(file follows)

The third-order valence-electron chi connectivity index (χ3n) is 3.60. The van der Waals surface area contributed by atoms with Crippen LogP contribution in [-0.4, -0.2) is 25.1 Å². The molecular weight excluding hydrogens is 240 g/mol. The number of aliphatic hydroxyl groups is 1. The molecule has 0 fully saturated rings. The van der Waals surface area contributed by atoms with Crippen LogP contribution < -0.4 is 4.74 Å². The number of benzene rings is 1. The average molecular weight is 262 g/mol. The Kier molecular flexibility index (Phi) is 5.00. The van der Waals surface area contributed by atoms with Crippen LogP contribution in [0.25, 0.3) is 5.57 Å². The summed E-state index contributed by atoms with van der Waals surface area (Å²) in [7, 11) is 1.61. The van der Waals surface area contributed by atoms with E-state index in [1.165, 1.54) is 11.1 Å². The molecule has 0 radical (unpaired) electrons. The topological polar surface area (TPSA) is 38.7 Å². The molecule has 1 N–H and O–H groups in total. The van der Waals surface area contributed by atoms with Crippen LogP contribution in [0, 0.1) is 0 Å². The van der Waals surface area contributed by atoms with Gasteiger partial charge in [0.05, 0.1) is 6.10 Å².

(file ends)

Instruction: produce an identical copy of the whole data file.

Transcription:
The third-order valence-electron chi connectivity index (χ3n) is 3.60. The van der Waals surface area contributed by atoms with Crippen LogP contribution in [-0.4, -0.2) is 25.1 Å². The molecular weight excluding hydrogens is 240 g/mol. The number of aliphatic hydroxyl groups is 1. The molecule has 0 fully saturated rings. The van der Waals surface area contributed by atoms with Crippen LogP contribution < -0.4 is 4.74 Å². The number of benzene rings is 1. The average molecular weight is 262 g/mol. The Kier molecular flexibility index (Phi) is 5.00. The van der Waals surface area contributed by atoms with Crippen LogP contribution in [0.25, 0.3) is 5.57 Å². The summed E-state index contributed by atoms with van der Waals surface area (Å²) in [7, 11) is 1.61. The van der Waals surface area contributed by atoms with E-state index in [1.165, 1.54) is 11.1 Å². The molecule has 0 radical (unpaired) electrons. The topological polar surface area (TPSA) is 38.7 Å². The molecule has 1 N–H and O–H groups in total. The van der Waals surface area contributed by atoms with Crippen LogP contribution in [0, 0.1) is 0 Å². The van der Waals surface area contributed by atoms with Gasteiger partial charge in [0.05, 0.1) is 6.10 Å².